Author: Juliet Ashton
Publisher: Simon & Schuster
Publication Date: 20th April 2017
A child psychologist, Sarah has picked up great sadness from the little girl, Una, who lives with her careworn mother three floors below, but is Sarah emotionally equipped to reach out?
The Spring brings a new couple to the house. Jane and Tom’s zest for life revives the flagging spirits, and Sarah can’t deny the instant attraction to handsome Tom. Having seen at first hand what infidelity does to people, she’ll never act on it … but the air fizzes with potential.
Child Psychologist Sarah lives in the top floor flat. Sarah is in the process of re-decorating her flat with the intention of selling up and moving on. Suffering a crisis of confidence at work and recovering from a recent divorce, Sarah is looking for a new start, away from the memories of her unfaithful ex, Leo.
The residents are virtual strangers who keep themselves to themselves and have little interest in their neighbours. With the arrival of both a friendly new couple and the summer sun, the neighbours begin to come together and Number 24 gradually comes to life.
The story is told from Sarah’s viewpoint and she makes for a real and likeable protagonist. I felt her discontent and her sense of loss, not just Leo’s departure but her loss of focus in life, and I wanted to see her confidence restored.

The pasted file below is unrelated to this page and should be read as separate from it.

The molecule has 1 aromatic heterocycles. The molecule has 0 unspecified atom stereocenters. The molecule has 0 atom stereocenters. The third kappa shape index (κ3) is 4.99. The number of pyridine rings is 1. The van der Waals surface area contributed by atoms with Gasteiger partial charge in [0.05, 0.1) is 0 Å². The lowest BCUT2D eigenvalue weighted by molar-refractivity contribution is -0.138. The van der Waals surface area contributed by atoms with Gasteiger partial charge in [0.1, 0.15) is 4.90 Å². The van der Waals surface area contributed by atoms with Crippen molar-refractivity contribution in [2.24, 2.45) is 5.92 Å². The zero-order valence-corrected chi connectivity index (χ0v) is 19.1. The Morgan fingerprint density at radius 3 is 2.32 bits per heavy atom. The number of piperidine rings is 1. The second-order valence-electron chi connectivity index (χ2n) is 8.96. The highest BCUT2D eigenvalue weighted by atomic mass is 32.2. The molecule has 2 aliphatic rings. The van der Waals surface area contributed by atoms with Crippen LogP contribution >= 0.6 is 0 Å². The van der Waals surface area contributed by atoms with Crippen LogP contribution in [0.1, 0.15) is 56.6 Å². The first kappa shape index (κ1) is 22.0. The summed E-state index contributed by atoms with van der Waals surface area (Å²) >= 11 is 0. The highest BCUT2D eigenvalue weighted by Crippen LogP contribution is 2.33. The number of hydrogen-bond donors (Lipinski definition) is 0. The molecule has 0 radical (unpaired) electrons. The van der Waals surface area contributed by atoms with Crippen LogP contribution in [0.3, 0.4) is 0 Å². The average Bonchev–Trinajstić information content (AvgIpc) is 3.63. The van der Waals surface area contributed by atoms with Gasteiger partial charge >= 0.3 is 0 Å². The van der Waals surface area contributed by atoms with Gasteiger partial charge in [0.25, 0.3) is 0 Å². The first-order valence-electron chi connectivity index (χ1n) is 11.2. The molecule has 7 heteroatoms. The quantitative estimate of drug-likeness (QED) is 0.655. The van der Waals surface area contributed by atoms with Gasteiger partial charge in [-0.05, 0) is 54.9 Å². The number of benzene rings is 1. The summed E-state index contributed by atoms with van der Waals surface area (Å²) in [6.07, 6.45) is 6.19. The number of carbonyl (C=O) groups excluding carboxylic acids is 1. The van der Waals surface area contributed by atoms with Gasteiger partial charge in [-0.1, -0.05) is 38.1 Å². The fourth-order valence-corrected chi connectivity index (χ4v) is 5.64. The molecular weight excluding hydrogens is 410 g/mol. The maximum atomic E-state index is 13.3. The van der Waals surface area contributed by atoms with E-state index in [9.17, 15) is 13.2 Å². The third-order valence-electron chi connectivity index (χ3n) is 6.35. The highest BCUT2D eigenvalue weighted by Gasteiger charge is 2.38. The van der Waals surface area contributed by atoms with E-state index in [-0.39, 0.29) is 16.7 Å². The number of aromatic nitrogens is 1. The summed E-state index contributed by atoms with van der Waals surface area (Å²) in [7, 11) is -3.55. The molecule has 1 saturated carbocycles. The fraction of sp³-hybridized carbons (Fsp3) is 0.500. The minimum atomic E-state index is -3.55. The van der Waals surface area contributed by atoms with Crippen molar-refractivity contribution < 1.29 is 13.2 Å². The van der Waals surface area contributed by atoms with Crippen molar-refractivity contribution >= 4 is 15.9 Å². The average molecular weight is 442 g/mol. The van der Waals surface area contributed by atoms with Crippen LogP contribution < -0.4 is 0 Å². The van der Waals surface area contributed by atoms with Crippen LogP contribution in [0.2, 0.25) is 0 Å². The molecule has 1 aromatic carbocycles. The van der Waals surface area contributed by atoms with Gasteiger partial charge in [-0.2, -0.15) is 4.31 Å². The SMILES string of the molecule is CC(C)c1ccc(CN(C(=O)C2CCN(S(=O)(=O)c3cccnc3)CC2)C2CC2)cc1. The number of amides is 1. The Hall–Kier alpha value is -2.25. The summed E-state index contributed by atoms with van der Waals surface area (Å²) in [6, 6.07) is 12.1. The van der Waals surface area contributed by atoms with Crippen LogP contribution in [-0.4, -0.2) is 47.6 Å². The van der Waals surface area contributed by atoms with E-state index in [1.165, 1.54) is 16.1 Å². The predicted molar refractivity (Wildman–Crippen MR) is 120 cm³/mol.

The tale is character driven. Ashton has skilfully produced a realistic and relatable cast. The most surprising character is the elderly and cranky Mavis. It is her character that develops the most over the course of the story. I also enjoyed learning more about Leo. My views towards him changed numerous times throughout the story. Mostly, I felt a deep dislike for his self-indulgent and immature ways. However, at times, I felt almost an iota of sympathy for a man who may never find happiness due to his own flaws and failings.
My favourite characters, however, are the Number 24 pets – Peck the foul-mouthed parrot and Mikey the adorable hedgehog.
The tale is set almost entirely in one location, at Number 24. In this way, the house almost takes on a character of its own – it really is a case of ‘if the walls could talk’.
The story is well-executed, proving to be a thoughtful and enjoyable read. It is interesting to consider how relationships of all kinds develop and what impact we can have on other peoples’ lives, even people that we may not be very close to, such as our neighbours.
I very much enjoyed The Woman at Number 24. It is a well-written, warm and genuine story of community, forgiveness and friendships. A thought-provoking and absorbing tale that I would recommend to lovers of women’s fiction.
Juliet Ashton was born in Fulham and still lives in London. She writes under a variety of names, including her real name, Bernadette Strachan, and as Claire Sandy. She is married and has one daughter. Find out more at www.berniestrachan.com